If that wasn’t enough, it’s followed by “Mother of Pearl” one of my favourite ever ‘corkers’ by Roxy Music, indeed it would almost certainly be one of my ‘Desert Island Discs‘ if I were ever invited on to the programme. Ferry’s lyrics are 100% top notch from start to finish, even if I’ve never really been certain what he’s banging on about. For me it’s just one of those songs that sounds right, if that makes sense?

Sunset” closes an almost perfect album, perfectly. It’s an ode to death, but it could just as easily be referring to the end of a lovely summer’s day. One word: GORGEOUS!

Is “Stranded” Roxy’s best album? Depends who you talk to. For me, it’s certainly the best of their output from this era, although there are cuts from both “For Your Pleasure” and “Country Life” I wish were on it too, just to selfishly make it 100% perfect.

I do think that, in 1974, I was in a weird minority of music fans. I knew lots of people at school who liked Emerson, Lake & Palmer or Roxy Music, but rarely both. It was almost as if everybody had to fit into one camp or the other. Likewise there seemed to be ‘rivalry’ between ELP and Yes fans, T.Rex & Slade fans, even Roxy Music and Bowie fans.

Me? I was just into it all.

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January 31st 1973

Pete lent me In Search of Space” / “Dun another Martin silly tape” / “Had an ‘aircut” / “Got Pictures at an Exhibition back from Dave”

There it is again – a reference to “a silly tape” for Martin. Whoever the hell Martin was. There’s obviously something ‘artistic’ going on, but nothing so memorable to….well, allow the 50-year-old me to bloomin’ well remember what I am banging on about!

However, the most important mention in this somewhat dysfunctional diary entry is the one that tells me that Pete loaned me Hawkwind’s ‘tour de force’ album “In Search of Space

I have spoken of Hawkwind in these diary corridors before, as well as as applauded their 1972 hit single “Silver Machine“.

“In Search of Space” was Hawkwind’s second album, first released in 1971. It contains just 6 tracks, fifteen minutes of side one swallowed up by the hypnotic rhythms and cosmic repetitiveness of “You Shouldn’t Do That” (fyi, link goes to vastly inferior live – and curtailed – version), where bass, drums and fuzzy guitar are punctured by sax breaks and Dave Brock mumbling “should do that, shouldn’t do that” over and over. I LOVE this cut so much that it almost overwhelms the rest of the album for me.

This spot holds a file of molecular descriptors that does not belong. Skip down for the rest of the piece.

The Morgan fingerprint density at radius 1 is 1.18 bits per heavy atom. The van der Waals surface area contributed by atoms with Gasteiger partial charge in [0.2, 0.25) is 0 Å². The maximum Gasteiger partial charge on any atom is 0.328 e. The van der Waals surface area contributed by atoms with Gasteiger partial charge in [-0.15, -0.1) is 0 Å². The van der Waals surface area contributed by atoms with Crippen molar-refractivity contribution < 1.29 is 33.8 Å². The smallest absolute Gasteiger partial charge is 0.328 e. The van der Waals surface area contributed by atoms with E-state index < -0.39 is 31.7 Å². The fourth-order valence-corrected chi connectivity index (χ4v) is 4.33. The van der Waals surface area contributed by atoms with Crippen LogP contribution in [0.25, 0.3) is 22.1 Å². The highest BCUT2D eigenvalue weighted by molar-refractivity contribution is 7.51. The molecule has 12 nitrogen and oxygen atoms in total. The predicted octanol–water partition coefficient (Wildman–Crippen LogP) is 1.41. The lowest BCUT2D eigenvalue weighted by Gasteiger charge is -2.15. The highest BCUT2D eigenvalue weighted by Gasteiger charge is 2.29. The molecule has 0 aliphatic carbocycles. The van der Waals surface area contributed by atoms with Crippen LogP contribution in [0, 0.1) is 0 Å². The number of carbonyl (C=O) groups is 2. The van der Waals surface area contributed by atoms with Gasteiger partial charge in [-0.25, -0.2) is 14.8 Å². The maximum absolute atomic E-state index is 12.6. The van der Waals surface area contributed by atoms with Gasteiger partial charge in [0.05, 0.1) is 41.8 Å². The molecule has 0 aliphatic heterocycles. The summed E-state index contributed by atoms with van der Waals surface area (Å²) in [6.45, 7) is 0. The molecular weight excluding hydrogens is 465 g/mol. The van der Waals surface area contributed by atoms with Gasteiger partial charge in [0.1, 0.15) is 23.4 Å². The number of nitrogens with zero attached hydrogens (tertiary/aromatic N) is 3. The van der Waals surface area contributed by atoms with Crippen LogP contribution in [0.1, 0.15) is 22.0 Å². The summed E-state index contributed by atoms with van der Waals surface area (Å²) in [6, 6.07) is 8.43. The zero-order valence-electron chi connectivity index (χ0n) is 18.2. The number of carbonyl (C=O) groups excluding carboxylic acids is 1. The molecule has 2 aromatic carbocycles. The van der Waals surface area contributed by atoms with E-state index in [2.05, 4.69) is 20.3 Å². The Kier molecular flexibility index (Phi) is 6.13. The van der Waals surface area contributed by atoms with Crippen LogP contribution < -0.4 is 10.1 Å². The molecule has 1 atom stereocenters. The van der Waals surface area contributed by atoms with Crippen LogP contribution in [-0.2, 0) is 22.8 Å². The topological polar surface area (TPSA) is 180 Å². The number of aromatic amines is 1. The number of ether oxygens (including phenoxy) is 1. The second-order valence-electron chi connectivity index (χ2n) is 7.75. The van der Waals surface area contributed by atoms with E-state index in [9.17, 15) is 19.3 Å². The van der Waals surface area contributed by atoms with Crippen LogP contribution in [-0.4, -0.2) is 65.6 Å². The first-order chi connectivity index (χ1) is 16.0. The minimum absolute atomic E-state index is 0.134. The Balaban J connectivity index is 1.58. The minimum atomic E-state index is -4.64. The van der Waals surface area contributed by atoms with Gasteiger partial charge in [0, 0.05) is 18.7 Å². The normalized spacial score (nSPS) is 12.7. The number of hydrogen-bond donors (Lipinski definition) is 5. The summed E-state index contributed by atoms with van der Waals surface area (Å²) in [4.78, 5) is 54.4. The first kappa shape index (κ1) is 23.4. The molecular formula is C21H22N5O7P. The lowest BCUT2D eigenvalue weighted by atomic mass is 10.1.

As if by complete contrast “You Know You’re Only Dreaming” has an almost traditional blues feel to it, albeit one with a psychedelic bent.

Side Two’s opener, “Master of the Universe” is a permanent fan favourite, representing for many the true sound of 70’s-era Hawkwind, starting off silently before slowly building to its mind-numbing dope-enhanced riff. (People always said that Hawkwind sounded much better if you were on drugs – really?)

We Took the Wrong Step Years Long Ago” is a so-so chugs-along acoustic effort, whilst “Adjust Me” sounds like the band are merely improvising a spacey electronic ‘nothing’ song that includes unnecessary chipmunk-style vocals.

Children of the Sun“, the album’s closer, builds to its climax and contains a riff that sounds suspiciously like a slowed-down version of T.Rex’s “Children of the Revolution” and you do have to wonder if Marc Bolan (consciously or unconsciously) co-opted it.

However – and I think this will become a repeated theme as this diary blog continues – it is the LP’s sleeve that drew me to the album as much as the contents.

The 12″ album cover offered a perfect canvas for artists and designers to flourish. Something that is almost impossible to achieve with CD sleeves (too small) and impossible with MP3 downloads. Us kids of the seventies used to pore over each and every element of the record sleeves, soaking up even the smallest printed details